The Arbuckle Brothers, working out of Brooklyn, were one the coffee giants of the 19th and early 20th centuries. They roasted and packaged the first popular coffee brand, called Ariosa, and created Yuban coffee, a brand still on the market after 150-plus years. (more…)

09/30/15 1:00pm

Brooklyn Heights -- 18 Cranberry St History

Brooklyn, one building at a time.

This elegant Brooklyn Heights row house was built back when the “fruit blocks” were at the center of the Heights.

Name: Row house
Address: 18 Cranberry Street
Cross Streets: Corner of Willow Street
Neighborhood: Brooklyn Heights
Year Built: Around 1845
Architectural Style: Greek Revival
Architect: Unknown
Landmarked: Yes, part of Brooklyn Heights Historic District (1965)

Cranberry Street, like Orange and Pineapple streets, was named by the Hicks brothers, who owned this land before the street grid was laid out in the early 1800s. Cranberry once stretched from Columbia Heights out beyond Fulton Street, now Cadman Plaza West.

By 1821 there were 15 houses along the length of the street. This house was built around 1845 and included the fenced-in yard and the carriage house behind it, today a separate address.

The house is similar to 15 Willow Street, on the corner of Middagh Street: both are brick Greek Revivals, with side entrances. The side of 18 Cranberry faces Willow Street, and was designed to complement and complete the adjacent row of houses.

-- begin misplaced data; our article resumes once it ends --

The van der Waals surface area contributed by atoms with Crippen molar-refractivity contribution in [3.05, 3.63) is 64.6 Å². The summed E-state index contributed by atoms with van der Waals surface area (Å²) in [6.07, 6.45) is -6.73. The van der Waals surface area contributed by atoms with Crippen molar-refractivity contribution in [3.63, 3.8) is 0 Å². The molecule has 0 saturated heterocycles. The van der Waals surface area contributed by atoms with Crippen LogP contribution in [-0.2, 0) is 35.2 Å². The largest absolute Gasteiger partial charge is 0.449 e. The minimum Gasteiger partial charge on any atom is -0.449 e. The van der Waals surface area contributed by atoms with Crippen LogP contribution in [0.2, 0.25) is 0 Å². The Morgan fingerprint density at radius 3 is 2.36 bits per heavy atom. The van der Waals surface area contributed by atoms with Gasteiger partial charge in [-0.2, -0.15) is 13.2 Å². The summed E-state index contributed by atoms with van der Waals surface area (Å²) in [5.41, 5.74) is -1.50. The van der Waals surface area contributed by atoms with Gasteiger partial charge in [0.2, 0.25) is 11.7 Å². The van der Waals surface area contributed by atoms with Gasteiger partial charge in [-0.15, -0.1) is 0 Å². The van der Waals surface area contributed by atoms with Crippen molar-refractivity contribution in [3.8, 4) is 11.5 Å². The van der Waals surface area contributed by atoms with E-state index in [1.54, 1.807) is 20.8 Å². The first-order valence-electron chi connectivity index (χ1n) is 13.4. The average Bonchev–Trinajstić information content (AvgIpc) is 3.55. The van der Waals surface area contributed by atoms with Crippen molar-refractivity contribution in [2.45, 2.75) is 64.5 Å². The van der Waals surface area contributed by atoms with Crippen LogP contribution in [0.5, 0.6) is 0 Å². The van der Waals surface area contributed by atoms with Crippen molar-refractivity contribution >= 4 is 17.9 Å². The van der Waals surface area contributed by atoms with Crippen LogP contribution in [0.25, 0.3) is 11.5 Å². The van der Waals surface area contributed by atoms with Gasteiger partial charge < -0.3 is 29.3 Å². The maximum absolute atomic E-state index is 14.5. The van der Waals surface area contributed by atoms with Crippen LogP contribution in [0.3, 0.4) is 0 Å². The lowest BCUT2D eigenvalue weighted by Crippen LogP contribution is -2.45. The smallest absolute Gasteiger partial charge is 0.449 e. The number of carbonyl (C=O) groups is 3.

This house was built to be the same height as its neighbors, but sometime in the 20th century an extra story was added and the cornice was removed. The elegantly curved staircase is original.

The bricked-in windows may or may not be original. Interestingly, 15 Willow has the same windows bricked in. They may have been false windows to begin with, or filled in when Brooklyn’s row houses became boarding houses and apartments. (more…)

09/29/15 1:00pm

Bay Ridge Brooklyn Bay Ridge Branch Brooklyn Public Library History

A look at Brooklyn, then and now.

By 1880, Bay Ridge was developing as one of Brooklyn’s premier suburban neighborhoods. Its greatest asset was that wonderful view of New York Bay and the Narrows — close to New Jersey, while simultaneously tied to Downtown Brooklyn and on to Manhattan by trolleys, roads and ferries.

Many of Brooklyn’s moneyed folk were looking to Shore Road as a grand location for second homes. The largest of these homes was owned by Henry Murphy, a lawyer, past mayor of Brooklyn, Congressman, U.S. Ambassador to The Hague and one of the most influential voices in advocating the building of the Brooklyn Bridge. (more…)